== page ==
Wales politics

High public sector pay 'should be published', AMs say

Image caption High pay in the Welsh public sector has long been highly controversial

The public should be told how many public sector staff are paid more than £100,000 a year, assembly members have said.

The Public Accounts Committee found that different bodies followed different rules in deciding which salaries to make public.

It wants organisations to reveal the number of staff earning over £100,000 grouped in salary bands of £5,000.

The AMs said it would result in better scrutiny and more consistency.

High pay in the Welsh public sector has long prompted political controversy.

Last week the Wales Audit Office (WAO) insisted a proposed £330,000 pay-off for Pembrokeshire council's chief executive Bryn Parry-Jones was cut by £52,760.

The Public Accounts Committee said Mr Parry-Jones's salary was £194,661 in 2012-13, significantly higher than the prime minister's pay.

But the chief executive of Abertawe Bro Morgannwg University Health Board was paid even more, at £200,000.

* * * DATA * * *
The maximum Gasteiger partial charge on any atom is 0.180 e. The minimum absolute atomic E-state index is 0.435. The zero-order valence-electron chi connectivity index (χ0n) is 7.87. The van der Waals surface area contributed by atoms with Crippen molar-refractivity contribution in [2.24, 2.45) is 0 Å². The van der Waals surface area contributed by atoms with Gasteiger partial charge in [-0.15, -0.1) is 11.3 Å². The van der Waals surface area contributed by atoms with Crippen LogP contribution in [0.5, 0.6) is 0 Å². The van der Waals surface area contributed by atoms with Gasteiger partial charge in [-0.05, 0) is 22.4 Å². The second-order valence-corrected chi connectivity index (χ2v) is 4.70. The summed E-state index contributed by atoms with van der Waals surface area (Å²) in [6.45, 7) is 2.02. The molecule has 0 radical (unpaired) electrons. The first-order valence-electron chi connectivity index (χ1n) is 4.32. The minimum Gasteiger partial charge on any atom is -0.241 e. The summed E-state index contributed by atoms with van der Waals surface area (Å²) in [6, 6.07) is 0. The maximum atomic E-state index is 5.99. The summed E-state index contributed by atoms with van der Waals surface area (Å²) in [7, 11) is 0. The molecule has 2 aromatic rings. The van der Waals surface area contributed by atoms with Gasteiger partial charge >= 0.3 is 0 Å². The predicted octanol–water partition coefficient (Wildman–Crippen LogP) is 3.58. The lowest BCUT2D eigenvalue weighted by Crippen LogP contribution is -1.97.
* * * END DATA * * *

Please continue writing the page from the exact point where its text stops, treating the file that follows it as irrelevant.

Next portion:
Image caption Former Pembrokeshire chief executive Bryn Parry-Jones earned significantly more than the prime minister

AMs said the disclosure rules should also apply to social housing providers that receive Welsh government cash and staff working in higher and further education, alongside those employed in local government and the NHS.

Darren Millar, the Conservative AM who chairs the committee, said: "It was sometimes difficult to make comparisons between pay arrangements between similar organisations and there were inconsistencies across the public sector as a whole.

"We were concerned about these findings, as we believe that it is vital that the information on levels of senior manager pay levels in the public sector should be clear and accessible to the public.

"This will allow for effective scrutiny together with an educated and informed debate about senior management pay to take place.

"To address our concerns we are proposing a suite of recommendations aimed at eradicating the inconsistencies in reporting and ensuring accountability to taxpayers."

The report also said the Welsh government should use local government re-organisation to implement more consistency in council chief executive pay.

It pointed out that Mr Parry-Jones was paid nearly twice as much as Conwy council's chief executive, who earned £105,581.

AMs added that there were "legitimate concerns" about pay-offs for top earners, but said they would look at them in more detail next year following an inquiry by the WAO.

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